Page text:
More than two years ago Sallee v. Stewart made headlines when the Iowa Supreme Court ruled the state’s “recreational use statute” did not apply to a chaperone who was injured while supervising children playing in a barn. Recreational use statutes provide protection against negligence claims for landowners who open their land to the public. The case received a great deal of attention from farmers, insurance providers, educators, and the Iowa legislature. Within a few months of the Supreme Court opinion, legislators attempted to broaden Iowa’s recreational use statute and specifically included protection for landowners hosting educational activities. Continue reading
Southern Iowa and Northern Missouri contain some of the most prized whitetail deer hunting ground in the country. Whether you’re letting a neighbor, farm tenant, or a non-resident use your land for hunting, a written lease is crucial for protecting your rights on the property, ensuring quality deer management, and protecting yourself from liability and lawsuits.
This article discusses some of the basic provisions of a hunting lease as well as more in-depth issues that should be addressed by a lease with quality deer management as a priority. This article may not cover all of the needs of your particular situation and should not be construed as legal advice. You should speak with an attorney to ensure a hunting lease that addresses your specific priorities and protects you and the land. Continue reading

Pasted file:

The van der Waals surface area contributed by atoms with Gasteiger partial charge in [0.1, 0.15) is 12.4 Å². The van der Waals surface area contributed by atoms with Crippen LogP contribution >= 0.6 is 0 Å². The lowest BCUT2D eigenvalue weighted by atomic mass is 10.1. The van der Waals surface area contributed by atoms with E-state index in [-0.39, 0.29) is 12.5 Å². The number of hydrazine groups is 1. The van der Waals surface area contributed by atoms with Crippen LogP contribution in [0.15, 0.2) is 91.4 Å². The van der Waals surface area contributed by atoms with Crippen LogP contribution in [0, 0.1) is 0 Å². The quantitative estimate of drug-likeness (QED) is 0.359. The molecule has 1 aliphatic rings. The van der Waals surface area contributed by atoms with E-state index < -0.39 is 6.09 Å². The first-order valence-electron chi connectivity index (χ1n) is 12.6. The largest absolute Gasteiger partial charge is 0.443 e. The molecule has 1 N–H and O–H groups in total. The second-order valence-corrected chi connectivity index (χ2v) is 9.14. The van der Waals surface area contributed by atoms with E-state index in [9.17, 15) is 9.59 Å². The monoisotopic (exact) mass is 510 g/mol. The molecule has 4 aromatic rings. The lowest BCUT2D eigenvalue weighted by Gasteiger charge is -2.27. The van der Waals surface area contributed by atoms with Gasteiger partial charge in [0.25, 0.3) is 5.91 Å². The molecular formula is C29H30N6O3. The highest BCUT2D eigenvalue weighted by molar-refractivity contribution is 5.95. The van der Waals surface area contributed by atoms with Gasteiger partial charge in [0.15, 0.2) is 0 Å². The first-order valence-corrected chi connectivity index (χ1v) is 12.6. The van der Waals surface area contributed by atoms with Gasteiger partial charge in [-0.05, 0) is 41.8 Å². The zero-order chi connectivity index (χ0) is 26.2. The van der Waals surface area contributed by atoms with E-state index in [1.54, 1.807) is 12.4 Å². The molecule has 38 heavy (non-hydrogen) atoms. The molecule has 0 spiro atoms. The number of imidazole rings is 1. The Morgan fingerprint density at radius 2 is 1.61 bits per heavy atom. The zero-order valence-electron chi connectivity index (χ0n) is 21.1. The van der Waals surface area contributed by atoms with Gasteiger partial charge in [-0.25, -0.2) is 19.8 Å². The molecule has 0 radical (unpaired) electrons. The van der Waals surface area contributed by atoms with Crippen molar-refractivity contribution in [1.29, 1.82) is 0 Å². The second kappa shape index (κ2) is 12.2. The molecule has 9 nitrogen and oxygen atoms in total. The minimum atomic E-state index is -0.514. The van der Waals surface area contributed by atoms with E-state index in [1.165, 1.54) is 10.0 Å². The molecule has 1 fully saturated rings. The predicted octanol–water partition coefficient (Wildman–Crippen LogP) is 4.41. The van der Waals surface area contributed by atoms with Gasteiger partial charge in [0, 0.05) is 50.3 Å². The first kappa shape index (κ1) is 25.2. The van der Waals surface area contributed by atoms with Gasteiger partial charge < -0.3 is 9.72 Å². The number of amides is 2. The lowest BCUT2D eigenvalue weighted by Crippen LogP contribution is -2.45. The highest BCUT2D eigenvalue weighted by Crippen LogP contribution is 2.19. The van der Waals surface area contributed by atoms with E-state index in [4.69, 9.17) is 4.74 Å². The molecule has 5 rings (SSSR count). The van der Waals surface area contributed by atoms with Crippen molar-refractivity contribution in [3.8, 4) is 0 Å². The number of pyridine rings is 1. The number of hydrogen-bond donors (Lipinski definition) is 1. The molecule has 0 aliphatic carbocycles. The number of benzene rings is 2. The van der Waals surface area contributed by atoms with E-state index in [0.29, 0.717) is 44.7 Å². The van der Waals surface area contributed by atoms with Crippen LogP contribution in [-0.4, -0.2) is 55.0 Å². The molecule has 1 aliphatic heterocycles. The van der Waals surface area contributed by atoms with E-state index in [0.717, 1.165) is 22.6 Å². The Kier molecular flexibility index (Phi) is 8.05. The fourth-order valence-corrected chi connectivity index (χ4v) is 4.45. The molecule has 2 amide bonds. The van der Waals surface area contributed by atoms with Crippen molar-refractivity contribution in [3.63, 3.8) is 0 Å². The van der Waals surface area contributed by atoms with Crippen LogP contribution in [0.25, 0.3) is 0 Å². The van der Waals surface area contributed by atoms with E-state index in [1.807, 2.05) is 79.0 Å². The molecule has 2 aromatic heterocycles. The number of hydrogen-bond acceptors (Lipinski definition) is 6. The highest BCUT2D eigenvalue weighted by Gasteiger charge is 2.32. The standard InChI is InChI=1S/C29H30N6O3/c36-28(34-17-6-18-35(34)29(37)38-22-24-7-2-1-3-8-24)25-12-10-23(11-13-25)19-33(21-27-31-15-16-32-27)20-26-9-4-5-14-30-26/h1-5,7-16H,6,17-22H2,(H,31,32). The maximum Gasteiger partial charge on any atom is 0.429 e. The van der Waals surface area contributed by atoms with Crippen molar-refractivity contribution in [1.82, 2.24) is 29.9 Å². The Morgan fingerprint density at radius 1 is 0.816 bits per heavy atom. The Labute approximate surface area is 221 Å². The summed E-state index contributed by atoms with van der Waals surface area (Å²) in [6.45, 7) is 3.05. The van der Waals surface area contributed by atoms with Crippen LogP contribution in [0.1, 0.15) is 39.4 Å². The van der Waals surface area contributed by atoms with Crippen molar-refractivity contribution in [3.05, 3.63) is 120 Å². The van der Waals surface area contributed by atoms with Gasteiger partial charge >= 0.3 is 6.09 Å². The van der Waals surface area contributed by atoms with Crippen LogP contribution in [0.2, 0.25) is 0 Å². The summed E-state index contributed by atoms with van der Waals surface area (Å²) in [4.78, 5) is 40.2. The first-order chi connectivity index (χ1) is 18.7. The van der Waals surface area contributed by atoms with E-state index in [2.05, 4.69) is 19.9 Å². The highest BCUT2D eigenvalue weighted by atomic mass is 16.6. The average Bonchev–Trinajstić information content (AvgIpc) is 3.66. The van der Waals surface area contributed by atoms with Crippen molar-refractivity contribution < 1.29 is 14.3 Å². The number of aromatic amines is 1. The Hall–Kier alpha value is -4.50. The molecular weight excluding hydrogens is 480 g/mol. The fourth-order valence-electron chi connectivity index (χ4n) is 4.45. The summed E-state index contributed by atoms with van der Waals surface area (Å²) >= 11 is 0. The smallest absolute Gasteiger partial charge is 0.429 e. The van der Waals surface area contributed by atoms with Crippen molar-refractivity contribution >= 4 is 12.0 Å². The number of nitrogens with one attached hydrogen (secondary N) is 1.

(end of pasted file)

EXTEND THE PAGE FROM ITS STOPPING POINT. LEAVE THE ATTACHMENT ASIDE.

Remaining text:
I recently had the opportunity to give a presentation on the legal issues involved in mentoring new farmers or using “internships” on your farm. Such arrangements have become particularly prevalent for small retail farms – those selling vegetables, meat, or value added goods directly to consumers through farmers markets, food coops, or community supported agriculture (CSA).
The below powerpoint was developed for the Women, Food & Agriculture Network’s “Harvesting Our Potential” mentor training. Continue reading
Landowner liability for on-farm visitors and Iowa’s recreational use statute received a great deal of attention in 2013. In the Sallee v. Stewart opinion the Iowa Supreme Court addressed several distinct issues in Iowa’s recreational use statute, which limited the reach of the protections offered by the statute. This raised significant concerns from landowners, insurers, and others. The Iowa Legislature quickly reformed the statute, attempting to expand protection and clarify what activities are included as “recreational.” (Iowa Code Section 461C (2014)).
The discussion below is intended to provide some guidance on the current state of Iowa’s Recreational Use Statute – discussing issues that have been clarified by the recent ruling and corresponding legislation as well as raising issues that remain ambiguous. Continue reading